Five years after the Deepwater Horizon spill, the dark, oily sheen swirling around BP may finally be starting to clear. The US justice department announced the oil giant was finally getting ‘the punishment it deserves’ – fines totalling $20.8bn (£13.7bn), the largest settlement with a single entity in its history.
It comes three months after BP announced it would be paying $18.7bn to the US federal government and five states, but what’s a couple of billion between friends? At the time, it said the settlement would add $10bn to the $43.8bn it had already set aside to cover the April 2010 disaster, in which 11 people died and more than 3 million barrels of oil spilled into the Gulf of Mexico over a three-month period.
‘BP is receiving the punishment it deserves, while also providing critical compensation for the injuries it caused to the environment and the economy of the Gulf region,’ US attorney general Loretta Lynch said in a statement last night. ‘The steep penalty should inspire BP and its peers to take every measure necessary to ensure that nothing like this can ever happen again.’
You might not think there is any reason to be cheery about a multi-billion dollar payout, but for BP this finally brings the prospect of closure to an incident from which its share price still hasn’t recovered.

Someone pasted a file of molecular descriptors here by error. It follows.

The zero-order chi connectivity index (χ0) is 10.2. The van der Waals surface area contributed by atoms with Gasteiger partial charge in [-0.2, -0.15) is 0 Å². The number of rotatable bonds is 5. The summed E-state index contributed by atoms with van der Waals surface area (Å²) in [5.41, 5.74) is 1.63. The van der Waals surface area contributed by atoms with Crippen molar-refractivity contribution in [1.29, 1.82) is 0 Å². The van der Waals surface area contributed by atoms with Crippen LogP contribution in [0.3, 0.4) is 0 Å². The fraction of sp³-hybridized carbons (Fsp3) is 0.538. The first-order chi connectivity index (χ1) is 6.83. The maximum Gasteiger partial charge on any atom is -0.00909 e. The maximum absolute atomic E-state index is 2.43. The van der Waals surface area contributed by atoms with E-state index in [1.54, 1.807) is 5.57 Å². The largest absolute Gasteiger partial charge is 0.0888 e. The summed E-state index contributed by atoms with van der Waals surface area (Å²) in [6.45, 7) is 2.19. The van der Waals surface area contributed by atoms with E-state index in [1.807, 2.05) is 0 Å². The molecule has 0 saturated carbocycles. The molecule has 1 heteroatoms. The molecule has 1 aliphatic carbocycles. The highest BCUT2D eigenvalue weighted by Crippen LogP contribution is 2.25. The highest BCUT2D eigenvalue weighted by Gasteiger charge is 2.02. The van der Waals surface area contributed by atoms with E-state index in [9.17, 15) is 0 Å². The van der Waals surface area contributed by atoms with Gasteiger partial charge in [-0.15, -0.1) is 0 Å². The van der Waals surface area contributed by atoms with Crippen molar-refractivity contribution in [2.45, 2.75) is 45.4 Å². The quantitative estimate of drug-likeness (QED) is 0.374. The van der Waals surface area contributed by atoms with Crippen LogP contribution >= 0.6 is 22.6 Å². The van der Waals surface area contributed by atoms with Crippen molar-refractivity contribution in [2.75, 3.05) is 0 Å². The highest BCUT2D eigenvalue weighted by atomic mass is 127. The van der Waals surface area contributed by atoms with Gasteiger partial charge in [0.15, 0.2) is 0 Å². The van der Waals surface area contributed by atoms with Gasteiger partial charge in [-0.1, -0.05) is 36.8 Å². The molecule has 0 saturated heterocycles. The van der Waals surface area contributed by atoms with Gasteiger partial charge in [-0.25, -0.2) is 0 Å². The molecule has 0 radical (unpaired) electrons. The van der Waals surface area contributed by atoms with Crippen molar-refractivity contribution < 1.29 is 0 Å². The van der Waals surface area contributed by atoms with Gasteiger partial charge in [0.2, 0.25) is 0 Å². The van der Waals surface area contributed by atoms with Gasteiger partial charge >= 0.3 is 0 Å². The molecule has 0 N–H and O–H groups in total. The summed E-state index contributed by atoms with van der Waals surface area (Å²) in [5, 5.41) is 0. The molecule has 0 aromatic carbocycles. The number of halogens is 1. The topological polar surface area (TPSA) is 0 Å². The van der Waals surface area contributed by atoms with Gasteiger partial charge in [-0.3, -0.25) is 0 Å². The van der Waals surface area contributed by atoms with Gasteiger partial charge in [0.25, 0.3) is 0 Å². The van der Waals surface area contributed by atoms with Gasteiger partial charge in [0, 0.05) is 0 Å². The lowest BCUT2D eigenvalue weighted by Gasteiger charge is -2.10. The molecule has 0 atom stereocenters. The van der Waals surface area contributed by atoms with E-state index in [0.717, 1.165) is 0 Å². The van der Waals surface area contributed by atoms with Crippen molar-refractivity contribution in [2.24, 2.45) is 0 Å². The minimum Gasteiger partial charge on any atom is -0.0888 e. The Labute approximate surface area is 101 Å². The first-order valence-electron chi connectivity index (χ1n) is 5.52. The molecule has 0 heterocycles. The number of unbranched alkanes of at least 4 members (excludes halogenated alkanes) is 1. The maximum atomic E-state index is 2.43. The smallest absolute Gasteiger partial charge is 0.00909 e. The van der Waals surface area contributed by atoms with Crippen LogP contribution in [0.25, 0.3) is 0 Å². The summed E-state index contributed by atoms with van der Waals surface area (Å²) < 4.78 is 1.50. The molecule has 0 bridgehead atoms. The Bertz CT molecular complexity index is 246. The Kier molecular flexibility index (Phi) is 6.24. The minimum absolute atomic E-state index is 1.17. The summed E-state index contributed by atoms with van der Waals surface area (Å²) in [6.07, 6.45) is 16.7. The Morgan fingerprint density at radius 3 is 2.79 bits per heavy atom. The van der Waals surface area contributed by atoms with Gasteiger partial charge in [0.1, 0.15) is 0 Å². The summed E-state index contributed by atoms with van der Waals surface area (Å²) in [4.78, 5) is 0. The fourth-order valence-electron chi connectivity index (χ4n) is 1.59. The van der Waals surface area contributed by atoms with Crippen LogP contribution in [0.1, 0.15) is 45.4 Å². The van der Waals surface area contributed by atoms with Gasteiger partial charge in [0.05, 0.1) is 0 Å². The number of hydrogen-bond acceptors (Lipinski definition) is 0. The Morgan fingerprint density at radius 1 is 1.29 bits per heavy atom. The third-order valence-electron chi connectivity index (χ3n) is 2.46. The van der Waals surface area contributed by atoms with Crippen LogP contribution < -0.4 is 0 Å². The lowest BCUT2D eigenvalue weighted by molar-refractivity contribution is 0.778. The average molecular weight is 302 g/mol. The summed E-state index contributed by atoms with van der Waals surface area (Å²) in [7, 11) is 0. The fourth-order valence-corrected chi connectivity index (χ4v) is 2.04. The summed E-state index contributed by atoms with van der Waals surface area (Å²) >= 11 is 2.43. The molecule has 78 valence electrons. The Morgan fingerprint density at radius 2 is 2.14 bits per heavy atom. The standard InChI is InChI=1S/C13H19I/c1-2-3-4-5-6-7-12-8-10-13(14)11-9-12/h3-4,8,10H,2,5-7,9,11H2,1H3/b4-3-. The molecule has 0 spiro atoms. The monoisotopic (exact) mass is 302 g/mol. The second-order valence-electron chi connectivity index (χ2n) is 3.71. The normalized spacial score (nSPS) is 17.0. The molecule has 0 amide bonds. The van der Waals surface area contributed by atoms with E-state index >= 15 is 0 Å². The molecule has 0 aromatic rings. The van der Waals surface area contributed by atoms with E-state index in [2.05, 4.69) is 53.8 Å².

BP has said it will be paying this mega-settlement for another 17 years. It’s also still got hundreds of small civil claims lodged against it, which it has said it will contest ‘vigorously’. Financially, the oilrig explosion will continue to be an albatross - and a salutory warning for VW on just how long, damaging and expensive tangling with the US authorities can be.
But shareholders appreciate the relative certainty this settlement will bring (although they knew about the majority of it before, so shares only rose slightly behind rival Shell’s yesterday afternoon and today). And the prospect of fewer disaster-related headlines should speed up the process of cleaning up its oil-slicked reputation.